a CARE worker at Craw Wood, the specialist home for dementia sufferers at Tweedbank, has been dismissed.
Four other staff remain suspended while operator the Eildon Housing Association continues its investigations into alleged incidents of physical and verbal abuse against residents.
But although Eildon claimed yesterday that the police had “finished their enquires” and will take no further action, this was later denied by the force.
“We are continuing an investigation into the provision of care services ... and our enquries are ongoing,” said a police spokesman.
Eildon’s chief executive Nile Istephan confirmed the sacked employee was not the one currently suspended for the alleged abuse of a 72-year-old female resident on Christmas Eve. That incident – reported to the family by another care worker – sparked the involvement of the police, and the deployment of Scottish Borders Council social work and NHS Borders staff at the 25-unit facility.
Elaine Winwood, the daughter of the 72-year-old, attended a meeting on Tuesday with senior representatives of all the agencies involved in the investigation.
“It was made clear that what was being discussed was confidential and assured things will change for the better in terms of staff levels and training,” said Ms Winwood. “That will depend on how long the council and NHS staff remain at Craw Wood.”
SBC’s head of social care Elaine Torrance told us: “We will continue to support the service over the coming weeks and continue to review and monitor the situation.”
The incident which has led to the sacking of the care worker is understood to have occurred before the watchdog Care Inspectorate (CI) carried out an unannounced inspection in November.
The ensuing report, published last week, sets out eight specific requirements and four recommendations to improve the service, the regulator having concluded the quality of care and support and the quality of staffing were “weak”.
The inspectors spoke to staff and the relatives of residents whose records were also examined.
CI inspector Sandra Thomson noted: “There had been a number of incidents since the last inspection [January, 2011] where actual or potential harm had been caused to residents by other residents. These had not [as required] been reported to the Care Inspectorate.
“A number of these incidents could be classed as adult protection issues, yet in most instances, no referral had been made or discussion taken place with the relevant social work or adult protection team.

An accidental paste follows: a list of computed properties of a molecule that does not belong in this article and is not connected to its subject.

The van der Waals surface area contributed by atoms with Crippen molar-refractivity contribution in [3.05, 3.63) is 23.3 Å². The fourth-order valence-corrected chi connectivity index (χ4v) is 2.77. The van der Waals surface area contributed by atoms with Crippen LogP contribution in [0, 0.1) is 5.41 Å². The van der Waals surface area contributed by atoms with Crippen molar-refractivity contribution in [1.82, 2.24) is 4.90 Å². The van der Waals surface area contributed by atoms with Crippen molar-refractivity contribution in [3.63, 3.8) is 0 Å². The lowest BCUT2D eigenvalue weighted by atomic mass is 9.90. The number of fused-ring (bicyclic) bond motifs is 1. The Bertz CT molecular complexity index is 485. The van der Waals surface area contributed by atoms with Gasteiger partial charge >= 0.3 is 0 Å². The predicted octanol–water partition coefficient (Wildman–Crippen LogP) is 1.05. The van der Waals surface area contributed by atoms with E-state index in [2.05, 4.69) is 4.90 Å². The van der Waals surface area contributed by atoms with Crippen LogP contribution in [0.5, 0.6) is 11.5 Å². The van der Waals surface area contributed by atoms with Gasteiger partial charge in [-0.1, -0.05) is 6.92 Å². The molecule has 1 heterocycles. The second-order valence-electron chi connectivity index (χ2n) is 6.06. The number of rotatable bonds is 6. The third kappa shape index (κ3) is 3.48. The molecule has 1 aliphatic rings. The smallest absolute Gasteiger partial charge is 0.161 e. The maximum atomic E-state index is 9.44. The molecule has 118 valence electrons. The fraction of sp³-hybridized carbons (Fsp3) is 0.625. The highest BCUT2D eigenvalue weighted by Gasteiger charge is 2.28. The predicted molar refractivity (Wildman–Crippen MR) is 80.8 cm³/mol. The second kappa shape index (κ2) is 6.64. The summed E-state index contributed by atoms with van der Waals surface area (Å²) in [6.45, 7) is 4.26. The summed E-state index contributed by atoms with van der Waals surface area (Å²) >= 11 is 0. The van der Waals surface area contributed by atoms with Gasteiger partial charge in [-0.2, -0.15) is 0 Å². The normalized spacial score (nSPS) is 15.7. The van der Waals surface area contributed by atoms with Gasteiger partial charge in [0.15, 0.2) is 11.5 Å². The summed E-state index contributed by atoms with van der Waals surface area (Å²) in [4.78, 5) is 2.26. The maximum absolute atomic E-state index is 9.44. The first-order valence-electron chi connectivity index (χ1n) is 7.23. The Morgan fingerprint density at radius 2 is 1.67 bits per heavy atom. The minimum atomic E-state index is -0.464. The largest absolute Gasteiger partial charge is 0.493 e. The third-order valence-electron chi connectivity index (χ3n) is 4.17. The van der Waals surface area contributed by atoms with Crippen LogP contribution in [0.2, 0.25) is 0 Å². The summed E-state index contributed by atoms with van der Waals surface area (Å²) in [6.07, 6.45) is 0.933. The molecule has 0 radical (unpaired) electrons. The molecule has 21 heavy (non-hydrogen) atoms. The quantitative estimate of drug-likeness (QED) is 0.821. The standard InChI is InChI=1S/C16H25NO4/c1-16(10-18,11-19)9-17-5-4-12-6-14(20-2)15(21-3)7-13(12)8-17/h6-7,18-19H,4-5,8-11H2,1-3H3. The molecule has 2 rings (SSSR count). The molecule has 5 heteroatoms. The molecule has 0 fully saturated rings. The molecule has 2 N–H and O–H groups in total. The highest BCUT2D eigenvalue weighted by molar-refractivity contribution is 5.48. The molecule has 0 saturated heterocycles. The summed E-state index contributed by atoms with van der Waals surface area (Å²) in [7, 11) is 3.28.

“On some occasions only one incident report was completed when two residents were involved ... therefore not giving a true picture of the number of incidents. It was difficult to audit accident and incident records due to information being held in different places and not easy to access.”
Ms Thomson said a sample of care plans revealed information which had not been signed and dated, while some entries by staff were illegible.
“On the four days we visited ... there was a lack of activities happening in the home and residents spent a lot of time sitting in the lounge areas wandering the corridors. There was a minibus available for residents’ use, but little evidence of trips outside the home.”
On staffing, she observed: “Some staff had not received any training in working with people with dementia apart from during their induction period; others had watched a DVD about dementia awareness. Although some staff stated they had regular supervision with senior staff, others said they had not received supervision for some time ... some staff told us they had not attended a staff meeting for some time.”
Eildon, it is understood, was given three months to address the shortcomings, but Mr Istephan told us: “I can confirm that following a recent Care Inspectorate Report, we have submitted an improvement plan to the regulator and have already taken major steps to address the issues highlighted in the report.”
And he added: “Eildon is now completing its own investigation into the [three recently reported] allegations. Until our investigation is complete it would be wrong for us to make further comment.
“I can say, however, that we are acutely aware of the concern these issues may be causing to residents’ family members and we, along with SBC colleagues, have offered to meet with individuals to discuss these concerns at any time.”